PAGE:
Netflix has the movie. Please do check it out. .

    It has some great music too and a mind-blowing theme music.

    P.S.The hero Ravi Krishna, is the producer’s son, and makes his debut (deja vu for some millionth time, I know ๐Ÿ™‚ ) Responds:

    1. Will watch 7 G Rainbow Colony and review in the near future.

    2. You write: It has some great music too and a mind-blowing theme music.

    Listened to the 7G/Rainbow Colony theme music a few seconds back.

    We think 7G/Rainbow Colony theme music has strong echoes of Ennio Morricone’s classic work in The Good, the Bad and the Ugly.

    Bet you didn’t know that. ๐Ÿ˜‰

    You can watch/listen to Ennio Morricone’s work in the Sergio Leone film The Good, the Bad and the Ugly (Clint Eastwood) on this YouTube video.

    The pitch is higher in Morricone’s work.

    We’d like to know what other readers think.

    Does 7G/Rainbow Colony’s theme music have shades/echoes of Morricone’s fine theme from the spaghetti western The Good, the Bad and the Ugly?

    3. As we were checking out the Netflix summary, stumbled upon 7G/Brindavan Colony with the same cast. Looks like the movie was made in Telugu too.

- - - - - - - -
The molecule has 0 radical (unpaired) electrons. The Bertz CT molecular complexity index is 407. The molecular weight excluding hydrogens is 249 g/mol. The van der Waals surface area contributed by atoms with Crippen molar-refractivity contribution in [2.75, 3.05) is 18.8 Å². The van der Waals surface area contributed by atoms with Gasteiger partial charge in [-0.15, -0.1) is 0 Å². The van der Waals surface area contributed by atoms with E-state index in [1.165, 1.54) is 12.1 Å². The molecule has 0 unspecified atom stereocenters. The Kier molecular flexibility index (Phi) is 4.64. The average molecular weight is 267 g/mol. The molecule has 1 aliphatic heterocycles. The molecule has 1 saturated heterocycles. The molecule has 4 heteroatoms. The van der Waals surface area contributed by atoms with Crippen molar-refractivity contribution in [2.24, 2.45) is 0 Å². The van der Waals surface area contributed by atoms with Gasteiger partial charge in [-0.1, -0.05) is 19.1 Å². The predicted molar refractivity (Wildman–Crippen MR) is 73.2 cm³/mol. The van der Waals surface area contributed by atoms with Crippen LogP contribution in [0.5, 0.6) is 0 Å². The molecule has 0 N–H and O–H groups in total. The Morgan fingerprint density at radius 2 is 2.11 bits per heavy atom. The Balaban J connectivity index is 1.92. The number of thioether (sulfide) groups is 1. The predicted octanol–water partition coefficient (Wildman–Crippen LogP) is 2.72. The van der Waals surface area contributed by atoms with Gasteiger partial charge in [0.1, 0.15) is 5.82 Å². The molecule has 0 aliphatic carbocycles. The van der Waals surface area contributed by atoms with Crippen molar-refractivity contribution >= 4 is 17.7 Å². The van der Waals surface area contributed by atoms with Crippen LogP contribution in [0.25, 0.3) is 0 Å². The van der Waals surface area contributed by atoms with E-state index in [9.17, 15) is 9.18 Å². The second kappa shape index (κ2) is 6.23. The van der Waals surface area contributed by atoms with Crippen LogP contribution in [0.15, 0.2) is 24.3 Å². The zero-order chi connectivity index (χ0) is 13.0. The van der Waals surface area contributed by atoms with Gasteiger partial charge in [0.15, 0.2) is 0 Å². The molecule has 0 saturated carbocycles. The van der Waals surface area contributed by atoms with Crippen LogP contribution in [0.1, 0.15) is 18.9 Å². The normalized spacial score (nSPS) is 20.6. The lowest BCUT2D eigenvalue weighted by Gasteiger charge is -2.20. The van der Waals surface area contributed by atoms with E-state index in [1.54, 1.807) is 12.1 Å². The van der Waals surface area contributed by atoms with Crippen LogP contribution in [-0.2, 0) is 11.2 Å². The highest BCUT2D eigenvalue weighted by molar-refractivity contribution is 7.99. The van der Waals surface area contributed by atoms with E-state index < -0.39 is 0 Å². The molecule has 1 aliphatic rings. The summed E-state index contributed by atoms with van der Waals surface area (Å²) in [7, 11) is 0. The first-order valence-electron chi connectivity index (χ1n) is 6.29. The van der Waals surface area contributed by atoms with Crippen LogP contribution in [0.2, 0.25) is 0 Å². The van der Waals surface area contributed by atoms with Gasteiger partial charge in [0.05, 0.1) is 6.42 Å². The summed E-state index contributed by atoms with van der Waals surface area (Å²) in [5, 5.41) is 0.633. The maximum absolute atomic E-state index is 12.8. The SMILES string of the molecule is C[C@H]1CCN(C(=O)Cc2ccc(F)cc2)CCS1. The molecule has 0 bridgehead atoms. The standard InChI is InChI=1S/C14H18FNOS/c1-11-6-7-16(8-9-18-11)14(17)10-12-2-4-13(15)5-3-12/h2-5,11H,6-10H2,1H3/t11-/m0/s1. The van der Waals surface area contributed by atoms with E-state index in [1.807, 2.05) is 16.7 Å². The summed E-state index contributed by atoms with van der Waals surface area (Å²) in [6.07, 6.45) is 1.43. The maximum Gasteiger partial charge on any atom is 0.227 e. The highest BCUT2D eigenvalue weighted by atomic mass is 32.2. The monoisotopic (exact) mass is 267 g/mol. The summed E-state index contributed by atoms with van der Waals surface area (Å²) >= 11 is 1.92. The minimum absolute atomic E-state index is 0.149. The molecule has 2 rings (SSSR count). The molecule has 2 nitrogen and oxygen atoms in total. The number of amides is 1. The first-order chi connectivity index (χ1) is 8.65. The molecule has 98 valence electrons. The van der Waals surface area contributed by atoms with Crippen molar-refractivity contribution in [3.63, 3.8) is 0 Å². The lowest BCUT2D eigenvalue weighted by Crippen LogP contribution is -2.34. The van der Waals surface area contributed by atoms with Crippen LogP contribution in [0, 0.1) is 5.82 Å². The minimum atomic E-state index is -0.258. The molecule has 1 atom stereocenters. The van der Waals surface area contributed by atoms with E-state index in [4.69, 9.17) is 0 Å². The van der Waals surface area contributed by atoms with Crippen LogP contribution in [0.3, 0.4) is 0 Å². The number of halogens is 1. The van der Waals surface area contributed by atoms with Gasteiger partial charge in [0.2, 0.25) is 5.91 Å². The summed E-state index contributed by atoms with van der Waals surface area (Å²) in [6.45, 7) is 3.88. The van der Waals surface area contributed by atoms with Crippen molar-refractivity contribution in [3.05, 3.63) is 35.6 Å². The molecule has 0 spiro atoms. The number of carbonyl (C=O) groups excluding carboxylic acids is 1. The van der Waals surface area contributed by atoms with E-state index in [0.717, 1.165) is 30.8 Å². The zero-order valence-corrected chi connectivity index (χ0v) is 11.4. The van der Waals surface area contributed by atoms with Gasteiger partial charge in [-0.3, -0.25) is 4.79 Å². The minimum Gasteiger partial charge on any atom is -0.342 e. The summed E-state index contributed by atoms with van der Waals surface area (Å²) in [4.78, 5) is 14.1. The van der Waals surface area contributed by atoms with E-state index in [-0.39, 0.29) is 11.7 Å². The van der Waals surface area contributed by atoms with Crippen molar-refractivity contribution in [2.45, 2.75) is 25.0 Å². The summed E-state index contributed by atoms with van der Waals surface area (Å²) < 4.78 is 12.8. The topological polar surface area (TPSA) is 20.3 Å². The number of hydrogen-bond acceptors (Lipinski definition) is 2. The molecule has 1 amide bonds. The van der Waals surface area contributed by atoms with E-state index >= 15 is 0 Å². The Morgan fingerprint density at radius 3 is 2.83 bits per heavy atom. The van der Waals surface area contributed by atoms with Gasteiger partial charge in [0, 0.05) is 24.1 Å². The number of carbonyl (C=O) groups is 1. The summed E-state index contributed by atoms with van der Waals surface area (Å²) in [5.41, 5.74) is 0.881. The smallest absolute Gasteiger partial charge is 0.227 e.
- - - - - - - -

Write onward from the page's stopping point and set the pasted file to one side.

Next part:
Flummoxed as to why ‘Rainbow’ morphed into ‘Brindavan’ in Telugu.

    Maybe, Rainbow was too Englishey a word for the pappu-annam eating Telugus. ๐Ÿ˜‰

    • racer44   May 5, 2010 at 10:51 pm

      “Does 7G/Rainbow Colonyโ€™s theme music have shades/echoes of Morriconeโ€™s fine theme from the spaghetti western The Good, the Bad and the Ugly?”

      Nope. They sounded very different at too many levels. And, suitable though the Morricone theme certainly was to the action unfolding on screen, the 7G theme struck me as infinitely superior, and basically it had a far better tune.
      Drawing upon my limited store of french, C’est Magnifique.

      And the 7G Brindavan colony was not made in telugu. Just dubbed, as frequently happens for a popular tamil or telugu movie. Don’t know the reason for the name change. I don’t think it was numerology, though. Read somewhere Selva is an atheist. Responds:

      1. Parts of the theme music in 7G/Rainbow Colony have a strong Western classical lilt as to seem alien to the Tamil milieu. Not sure if this medley is a good or bad thing.